For non-life-threatening injuries many people do not go to the emergency room, but if you do not, the insurance company will conclude that you are not injured. Further, many people self treat for a week or have to wait over a week to get an appointment with a doctor. Again, the insurance companies cite these “gaps” in treatment or delays in treatment when denying claims. The wife should have gone to the emergency room and should have seen the orthopedist sooner. As a result, her case took a year longer than the husband’s. In the end, however, I obtained good results for both the husband and the wife.

By Craig I. Meyers, Esq.

What To Do In The Event Of A Crash

Thursday, December 30, 2010
  1. Check for life threatening injuries. This includes you, your passengers, and the other vehicle. Call 911 if anyone requires emergency assistance.
  2. Make sure you are in a safe location. Pull off to the shoulder, or walk to an area of safety. Do not remain with your vehicle if it is not safe to do so, but do not go too far.
  3. Call 911 if you have not done so already. You should note that if no one is complaining of injuries and the vehicles are functional, the police may refuse to respond. But, you should still call. If you truly believe you need their assistance, don’t be afraid to demand it. But, be prepared to wait.
  4. Identify witnesses. Sometimes people witness accidents and do not give you their information. If there are vehicles in the immediate area and you believe someone witnessed the crash, get their information. If they refuse, take down their license plate numbers. Your attorney can run the tag and locate them later.
  5. Exchange your information including name, address, and insurance information.Do not forget to take down the make, model, and license plate number of the other car.
  6. Do not admit fault. This may seem to go against what your parents taught you, but your understanding of the law may be incorrect. You should not admit fault if you are not truly at fault for the collision. If it turns out that the collision was your fault, then you and your insurance company can take responsibility later, but only after analyzing the facts and applying the law. A common example is as follows: A driver is travelling on a through highway at 40 mph in a 30 mph zone. He is clearly and intentionally exceeding the speed limit. A vehicle with a stop sign attempts to cross the through highway and would have made it across if the speeding driver had been traveling slower, but instead, the two vehicles collide. The speeding driver may feel responsible and may wish to apologize for the collision. BUT, under Maryland law, the speeding driver had the right-of-way and was not at fault, even though he was speeding. Do not admit fault until you are sure you really are.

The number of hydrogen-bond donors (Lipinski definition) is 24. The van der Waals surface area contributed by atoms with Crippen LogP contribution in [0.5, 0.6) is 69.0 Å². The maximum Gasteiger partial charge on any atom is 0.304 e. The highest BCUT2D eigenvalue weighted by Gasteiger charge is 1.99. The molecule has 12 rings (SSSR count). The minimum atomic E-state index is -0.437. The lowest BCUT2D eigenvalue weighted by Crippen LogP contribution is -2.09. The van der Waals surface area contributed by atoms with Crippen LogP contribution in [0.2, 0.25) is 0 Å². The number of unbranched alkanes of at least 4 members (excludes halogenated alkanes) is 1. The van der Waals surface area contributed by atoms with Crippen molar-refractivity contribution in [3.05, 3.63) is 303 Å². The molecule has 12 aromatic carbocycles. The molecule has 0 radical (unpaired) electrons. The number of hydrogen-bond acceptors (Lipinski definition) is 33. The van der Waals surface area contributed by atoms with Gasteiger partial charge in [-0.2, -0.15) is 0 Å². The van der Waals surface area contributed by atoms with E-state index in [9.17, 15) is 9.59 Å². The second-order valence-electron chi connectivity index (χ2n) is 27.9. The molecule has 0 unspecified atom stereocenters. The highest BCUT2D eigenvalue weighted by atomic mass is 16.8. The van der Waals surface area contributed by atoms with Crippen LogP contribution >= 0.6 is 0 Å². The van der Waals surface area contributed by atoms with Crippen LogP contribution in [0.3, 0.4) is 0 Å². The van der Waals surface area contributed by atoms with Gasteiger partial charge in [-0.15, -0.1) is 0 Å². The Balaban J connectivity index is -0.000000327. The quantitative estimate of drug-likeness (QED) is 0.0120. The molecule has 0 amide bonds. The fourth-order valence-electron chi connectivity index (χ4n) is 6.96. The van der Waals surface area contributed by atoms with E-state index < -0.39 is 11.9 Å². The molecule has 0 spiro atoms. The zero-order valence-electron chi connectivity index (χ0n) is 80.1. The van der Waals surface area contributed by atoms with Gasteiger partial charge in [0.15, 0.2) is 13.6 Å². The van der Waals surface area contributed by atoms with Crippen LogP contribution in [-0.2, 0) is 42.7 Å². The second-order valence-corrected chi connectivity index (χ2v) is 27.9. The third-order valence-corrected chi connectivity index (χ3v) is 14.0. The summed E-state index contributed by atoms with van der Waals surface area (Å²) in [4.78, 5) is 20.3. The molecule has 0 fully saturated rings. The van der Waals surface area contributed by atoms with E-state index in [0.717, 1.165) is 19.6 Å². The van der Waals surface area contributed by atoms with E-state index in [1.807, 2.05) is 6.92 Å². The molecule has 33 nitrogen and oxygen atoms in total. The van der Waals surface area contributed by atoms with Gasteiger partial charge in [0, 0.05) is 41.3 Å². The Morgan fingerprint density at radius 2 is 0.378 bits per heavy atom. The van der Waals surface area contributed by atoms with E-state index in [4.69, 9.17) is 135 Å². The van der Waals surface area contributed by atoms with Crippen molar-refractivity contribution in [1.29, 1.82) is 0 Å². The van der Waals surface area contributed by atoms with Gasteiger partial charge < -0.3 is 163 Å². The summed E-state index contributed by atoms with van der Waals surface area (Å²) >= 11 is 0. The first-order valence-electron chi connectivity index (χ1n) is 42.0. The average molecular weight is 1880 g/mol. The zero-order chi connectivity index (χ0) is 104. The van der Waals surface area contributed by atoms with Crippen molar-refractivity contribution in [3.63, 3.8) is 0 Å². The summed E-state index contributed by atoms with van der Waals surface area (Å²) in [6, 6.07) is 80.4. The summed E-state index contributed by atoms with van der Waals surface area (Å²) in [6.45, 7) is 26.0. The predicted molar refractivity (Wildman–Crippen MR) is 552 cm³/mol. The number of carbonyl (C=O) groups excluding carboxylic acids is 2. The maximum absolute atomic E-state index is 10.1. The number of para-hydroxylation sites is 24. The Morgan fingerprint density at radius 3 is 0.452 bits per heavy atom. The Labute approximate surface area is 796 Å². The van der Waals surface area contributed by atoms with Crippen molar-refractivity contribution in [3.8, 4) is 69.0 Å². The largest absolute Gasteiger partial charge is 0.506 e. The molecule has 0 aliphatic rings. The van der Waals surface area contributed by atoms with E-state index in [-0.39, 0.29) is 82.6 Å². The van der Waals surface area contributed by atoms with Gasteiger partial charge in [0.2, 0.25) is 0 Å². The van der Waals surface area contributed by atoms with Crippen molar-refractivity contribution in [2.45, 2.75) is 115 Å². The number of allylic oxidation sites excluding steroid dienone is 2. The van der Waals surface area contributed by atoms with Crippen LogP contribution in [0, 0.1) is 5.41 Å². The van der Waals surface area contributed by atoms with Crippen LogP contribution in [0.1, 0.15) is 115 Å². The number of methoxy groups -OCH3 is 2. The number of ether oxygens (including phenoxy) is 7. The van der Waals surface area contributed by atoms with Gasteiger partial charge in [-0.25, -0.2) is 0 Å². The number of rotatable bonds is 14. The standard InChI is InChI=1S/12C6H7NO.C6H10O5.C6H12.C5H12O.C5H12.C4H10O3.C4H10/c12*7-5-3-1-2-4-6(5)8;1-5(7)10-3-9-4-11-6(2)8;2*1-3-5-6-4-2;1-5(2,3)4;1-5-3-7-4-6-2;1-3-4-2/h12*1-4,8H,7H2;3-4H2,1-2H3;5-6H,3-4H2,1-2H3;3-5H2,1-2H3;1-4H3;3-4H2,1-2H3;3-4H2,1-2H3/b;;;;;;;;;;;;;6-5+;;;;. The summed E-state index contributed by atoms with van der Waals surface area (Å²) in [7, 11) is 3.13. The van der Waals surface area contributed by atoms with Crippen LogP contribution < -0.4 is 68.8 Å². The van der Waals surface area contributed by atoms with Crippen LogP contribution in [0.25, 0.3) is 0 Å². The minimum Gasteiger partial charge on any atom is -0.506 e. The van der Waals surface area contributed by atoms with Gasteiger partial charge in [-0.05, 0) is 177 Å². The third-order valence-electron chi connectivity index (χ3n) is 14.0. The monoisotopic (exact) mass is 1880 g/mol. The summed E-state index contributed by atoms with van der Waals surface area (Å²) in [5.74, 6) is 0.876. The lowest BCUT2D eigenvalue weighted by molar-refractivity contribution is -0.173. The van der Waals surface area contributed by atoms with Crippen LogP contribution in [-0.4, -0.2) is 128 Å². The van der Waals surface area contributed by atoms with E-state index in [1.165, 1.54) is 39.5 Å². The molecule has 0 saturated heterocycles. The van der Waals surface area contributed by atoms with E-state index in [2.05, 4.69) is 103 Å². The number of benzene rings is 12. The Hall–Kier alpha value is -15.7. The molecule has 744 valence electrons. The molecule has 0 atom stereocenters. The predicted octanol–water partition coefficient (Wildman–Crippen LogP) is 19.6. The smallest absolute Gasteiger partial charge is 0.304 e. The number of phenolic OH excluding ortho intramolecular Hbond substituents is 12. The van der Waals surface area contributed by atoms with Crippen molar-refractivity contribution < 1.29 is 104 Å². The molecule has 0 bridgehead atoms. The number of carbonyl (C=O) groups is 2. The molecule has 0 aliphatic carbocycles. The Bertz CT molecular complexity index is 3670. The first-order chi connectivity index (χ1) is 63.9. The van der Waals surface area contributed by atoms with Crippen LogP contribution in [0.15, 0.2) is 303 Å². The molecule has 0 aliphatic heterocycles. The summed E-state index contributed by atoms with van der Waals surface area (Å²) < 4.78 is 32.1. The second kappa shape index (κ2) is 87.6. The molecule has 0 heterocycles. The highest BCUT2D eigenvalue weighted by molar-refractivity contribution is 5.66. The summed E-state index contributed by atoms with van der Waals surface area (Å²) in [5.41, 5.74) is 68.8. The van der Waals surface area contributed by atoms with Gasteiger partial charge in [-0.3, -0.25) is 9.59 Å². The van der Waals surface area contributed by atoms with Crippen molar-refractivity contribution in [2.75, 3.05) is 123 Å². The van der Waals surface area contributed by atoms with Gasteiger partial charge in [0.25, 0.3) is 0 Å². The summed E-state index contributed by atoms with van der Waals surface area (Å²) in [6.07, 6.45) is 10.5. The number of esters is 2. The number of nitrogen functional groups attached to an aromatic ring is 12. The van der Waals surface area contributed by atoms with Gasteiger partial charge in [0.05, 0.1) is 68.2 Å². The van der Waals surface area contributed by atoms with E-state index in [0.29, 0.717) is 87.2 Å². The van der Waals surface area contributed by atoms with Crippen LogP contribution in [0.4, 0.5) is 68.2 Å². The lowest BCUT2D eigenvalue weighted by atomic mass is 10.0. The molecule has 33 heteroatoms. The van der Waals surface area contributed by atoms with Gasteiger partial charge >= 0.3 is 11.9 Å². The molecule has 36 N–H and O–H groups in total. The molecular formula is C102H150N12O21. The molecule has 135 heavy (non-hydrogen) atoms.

7. Take photographs. Use your camera or cell phone to take photographs of the scene, witness vehicles, and the crash vehicles, especially if they have not been moved.
  8. Seek medical help. If you are injured go to the emergency room. Go by ambulance if necessary. If you go home and realize you need medical care, it is not too late to go to the emergency room. Go.
  9. Contact your attorney. We are here to help. Don’t make a mistake early on that you cannot fix later. These mistakes include giving recorded statements, talking to people you shouldn’t talk to, and accidently disposing of evidence. Don’t do it, call us.
  10. Contact your insurance company. But, DO NOT give a recorded statement to any insurance company until you have contacted your attorney. DO NOT speak with the other driver’s insurer unless you have first discussed it with your attorney.

By Craig I. Meyers, Esq.

What Should You Do If Your PIP Is Denied?

Thursday, December 30, 2010

First, you should have an attorney that focuses their practice on personal injury cases. You need someone who is up to date on autombile insurance.

The insurance companies and your agent are sloppy when it comes to PIP waivers. The waiver must be in 10 point font, certain sections must be bolded, it must have certain information, and it must list the cost of the coverage with and without PIP. Probably a dozen times this year, I have received a letter from a client’s insurance company telling me there is no PIP due to a waiver. The first thing I do is request a copy of the waiver. If they cannot produce the waiver, then the client is entitled to PIP coverage in the amount of $2,500, even if they have not paid for it. Second, I compare the waiver to the statute. You would be surprised how many times the cost of the coverage is not listed. The result is $2,500 in PIP coverage. Finally, if the provisions of the law are not listed, you guessed it, PIP coverage.